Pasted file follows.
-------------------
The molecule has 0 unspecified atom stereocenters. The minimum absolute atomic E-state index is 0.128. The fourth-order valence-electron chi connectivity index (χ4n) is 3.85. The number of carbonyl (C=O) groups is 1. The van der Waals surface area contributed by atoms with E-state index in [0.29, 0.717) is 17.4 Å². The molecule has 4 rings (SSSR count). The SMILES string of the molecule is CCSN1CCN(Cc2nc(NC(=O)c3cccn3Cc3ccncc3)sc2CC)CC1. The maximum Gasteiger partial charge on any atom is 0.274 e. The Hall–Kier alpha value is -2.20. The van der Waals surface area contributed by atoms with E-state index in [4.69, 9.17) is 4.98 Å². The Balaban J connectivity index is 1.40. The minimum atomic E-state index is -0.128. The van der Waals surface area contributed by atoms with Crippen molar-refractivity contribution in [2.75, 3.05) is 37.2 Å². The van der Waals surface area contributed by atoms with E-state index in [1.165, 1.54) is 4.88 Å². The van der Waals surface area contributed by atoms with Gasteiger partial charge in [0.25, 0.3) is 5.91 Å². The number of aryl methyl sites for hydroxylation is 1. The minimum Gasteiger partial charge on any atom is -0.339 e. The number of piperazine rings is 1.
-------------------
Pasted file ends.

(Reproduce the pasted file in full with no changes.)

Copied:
The molecule has 0 unspecified atom stereocenters. The minimum absolute atomic E-state index is 0.128. The fourth-order valence-electron chi connectivity index (χ4n) is 3.85. The number of carbonyl (C=O) groups is 1. The van der Waals surface area contributed by atoms with E-state index in [0.29, 0.717) is 17.4 Å². The molecule has 4 rings (SSSR count). The SMILES string of the molecule is CCSN1CCN(Cc2nc(NC(=O)c3cccn3Cc3ccncc3)sc2CC)CC1. The maximum Gasteiger partial charge on any atom is 0.274 e. The Hall–Kier alpha value is -2.20. The van der Waals surface area contributed by atoms with E-state index in [4.69, 9.17) is 4.98 Å². The Balaban J connectivity index is 1.40. The minimum atomic E-state index is -0.128. The van der Waals surface area contributed by atoms with Crippen molar-refractivity contribution in [2.75, 3.05) is 37.2 Å². The van der Waals surface area contributed by atoms with E-state index in [1.165, 1.54) is 4.88 Å². The van der Waals surface area contributed by atoms with Gasteiger partial charge in [0.25, 0.3) is 5.91 Å². The number of aryl methyl sites for hydroxylation is 1. The minimum Gasteiger partial charge on any atom is -0.339 e. The number of piperazine rings is 1.